“Being Palestinian isn’t simply about nationalism; it can’t be. If it is, then it becomes distorted. That’s what led to the war in Lebanon. You have to have a sense of justice for everybody.”
Jean Said Makdisi was working on her book, Teta, Mother and Me, when she discovered that her great grandmother in late nineteenth century Palestine had been a distinguished horsewoman; This was so far away from the image of “the Arab woman” that dominates that it stunned her. .
“That changed my whole picture of my background, you know, the whole notion of this demure Arab woman who sits at home and lives the domestic life. I mean where did we get these pictures from?” She answers her own question: “We got a lot of them from western travellers and the whole business of the harem.”
Makdisi is wearing a deep red scarf wrapped tightly around her shoulders, matching lipstick and glasses that are slightly pointed at the corners. From behind the tortoiseshell frame she is telling me more about the actual book, a portrait of Arab life told through the stories of her mother and grandmother.
Sensing there was something mysterious about her maternal grandmother, Makdisi had always wanted to write about her. ” She was obsessively, compulsively neat. Her Bible, for instance, was held together by a thick rubber band. At night, as she settled into bed to read her devotions, the rubber band would come off and then the Bible would be opened. When she finished, she would close the Bible and then she would carefully replace the rubber band around it; then the Bible would be placed in its very precise position on the bedside table, and then on top of it would be the prayer book with its own rubber band.”
“So when we were children we used to tease her all the time,” she says, laughing, “causing disorderin the orderly world she had obsessively created to protect her from the chaos of the world around her.”
During the war in Lebanon Makdisi’s mother recorded memories of her childhood, in case Makdisi had the opportunity to write about her. She was born in Nazareth, and recorded what it was like growing up a girl in British mandate Palestine, what she wore, the schools she went to, her memories of her father, who was a pastor and had taught her to love the Gallilean countryside which for him connected directly to Jesus.
Like the image of the horsewoman, her stories are not reminiscent of typical reporting on the region. Coverage of the Arab Spring, for example, would have you think this was the first time women in the Middle East became interested in politics.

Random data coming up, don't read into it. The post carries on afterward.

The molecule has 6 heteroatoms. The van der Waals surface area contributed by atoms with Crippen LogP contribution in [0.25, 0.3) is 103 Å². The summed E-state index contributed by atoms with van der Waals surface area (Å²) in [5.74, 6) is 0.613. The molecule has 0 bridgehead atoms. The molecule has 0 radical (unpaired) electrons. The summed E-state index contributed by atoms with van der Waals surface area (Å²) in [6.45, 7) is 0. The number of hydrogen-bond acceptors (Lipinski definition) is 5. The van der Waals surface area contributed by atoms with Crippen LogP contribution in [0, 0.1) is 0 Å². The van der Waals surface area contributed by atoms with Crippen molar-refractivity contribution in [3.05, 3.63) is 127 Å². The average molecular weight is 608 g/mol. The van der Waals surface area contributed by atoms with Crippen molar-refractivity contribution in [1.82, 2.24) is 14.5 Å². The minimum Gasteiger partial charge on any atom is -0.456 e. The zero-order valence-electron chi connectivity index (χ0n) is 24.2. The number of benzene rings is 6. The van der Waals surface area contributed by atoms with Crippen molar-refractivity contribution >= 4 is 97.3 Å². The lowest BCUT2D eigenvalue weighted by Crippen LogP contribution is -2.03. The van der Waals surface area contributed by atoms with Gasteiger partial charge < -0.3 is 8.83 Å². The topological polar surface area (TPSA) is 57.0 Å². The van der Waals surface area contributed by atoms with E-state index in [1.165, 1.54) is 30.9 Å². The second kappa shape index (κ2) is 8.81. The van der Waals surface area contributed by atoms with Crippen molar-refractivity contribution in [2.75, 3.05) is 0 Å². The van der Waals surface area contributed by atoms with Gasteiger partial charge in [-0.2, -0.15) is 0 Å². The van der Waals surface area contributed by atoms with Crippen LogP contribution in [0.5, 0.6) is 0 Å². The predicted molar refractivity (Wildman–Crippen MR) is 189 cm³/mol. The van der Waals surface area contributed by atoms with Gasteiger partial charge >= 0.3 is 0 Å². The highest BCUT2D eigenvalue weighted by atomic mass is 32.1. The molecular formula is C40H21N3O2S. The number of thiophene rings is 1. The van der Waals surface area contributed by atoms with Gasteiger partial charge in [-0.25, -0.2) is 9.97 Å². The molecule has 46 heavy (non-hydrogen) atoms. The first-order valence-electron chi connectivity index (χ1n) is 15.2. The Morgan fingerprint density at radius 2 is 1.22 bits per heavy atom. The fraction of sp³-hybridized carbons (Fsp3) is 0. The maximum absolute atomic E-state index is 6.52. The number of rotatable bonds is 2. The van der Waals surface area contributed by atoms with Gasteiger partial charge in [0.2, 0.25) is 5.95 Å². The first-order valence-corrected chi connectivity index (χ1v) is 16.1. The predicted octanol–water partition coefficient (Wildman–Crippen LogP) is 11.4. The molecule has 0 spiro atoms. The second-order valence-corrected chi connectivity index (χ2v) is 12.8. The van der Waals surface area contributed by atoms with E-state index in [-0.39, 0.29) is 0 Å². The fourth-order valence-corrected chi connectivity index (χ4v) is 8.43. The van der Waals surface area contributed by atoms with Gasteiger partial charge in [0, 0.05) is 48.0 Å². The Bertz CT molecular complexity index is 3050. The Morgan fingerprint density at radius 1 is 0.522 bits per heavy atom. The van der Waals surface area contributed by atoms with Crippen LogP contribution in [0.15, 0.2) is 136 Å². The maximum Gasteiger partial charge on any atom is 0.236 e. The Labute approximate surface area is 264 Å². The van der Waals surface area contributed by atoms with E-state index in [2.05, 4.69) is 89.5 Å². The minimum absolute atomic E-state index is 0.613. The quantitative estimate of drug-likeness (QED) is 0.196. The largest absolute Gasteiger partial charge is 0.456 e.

“Arab women have always been involved politically, especially in independence movements and uprisings,” Makdisi points out. “Women have always been there; it’s never been otherwise. It was true in Egypt in 1919 during the revolution against the British. It was true in Algeria against the French; it was true in Palestine in 1948.”
“Women have always had a role; it’s never been true that they were all just sitting at home minding their own business. So the whole domestic scene has not been truthfully portrayed at all. But I still think that we still have a lot of work to do to uncover our past, and what is so carelessly referred to as “tradition.”
“It drives me mad when people refer to modernity as a structure defined by superficial signs. When someone says, for instance, I’m more modern than you are, because you’re wearing a covering of some sort and I’m not. That makes me modern and that makes you traditional. What on earth does that mean? I think we don’t know what we’re talking about; we’re talking about traditions and we don’t know what these are. We’ve invented traditions, or we’ve assumed things about the past that we don’t really know are true. We have to do a lot more studying of Arab women’s history in all its complexity of class, culture, and social attitudes, to understand our past and to even begin to talk about our ‘traditions.'”
At the end of the Lebanese civil war – through which Makdisi lived – her first book, Beirut Fragments: A War Memoir, was published. “I was just trying to get a hold of the Lebanese experience because it was a shattering experience. I’d known violence a lot before” she explains. “It is part of growing up in the Middle East.
Despite the fact that family and friends abroad encouraged her and her husband to leave Beirut, and all their neighbours in the building she lived in with her husband and young children had left, she explains they felt they had a mission. “We just felt that if we left we would be betraying our students and our other friends, because we knew how much it hurt when somebody would say: “We’re leaving.”.Your heart would sink.”
“It’s always referred to as a kind of courage” she continues, “that we stayed and in some ways maybe it wasn’t; maybe people who left were in some ways more courageous.”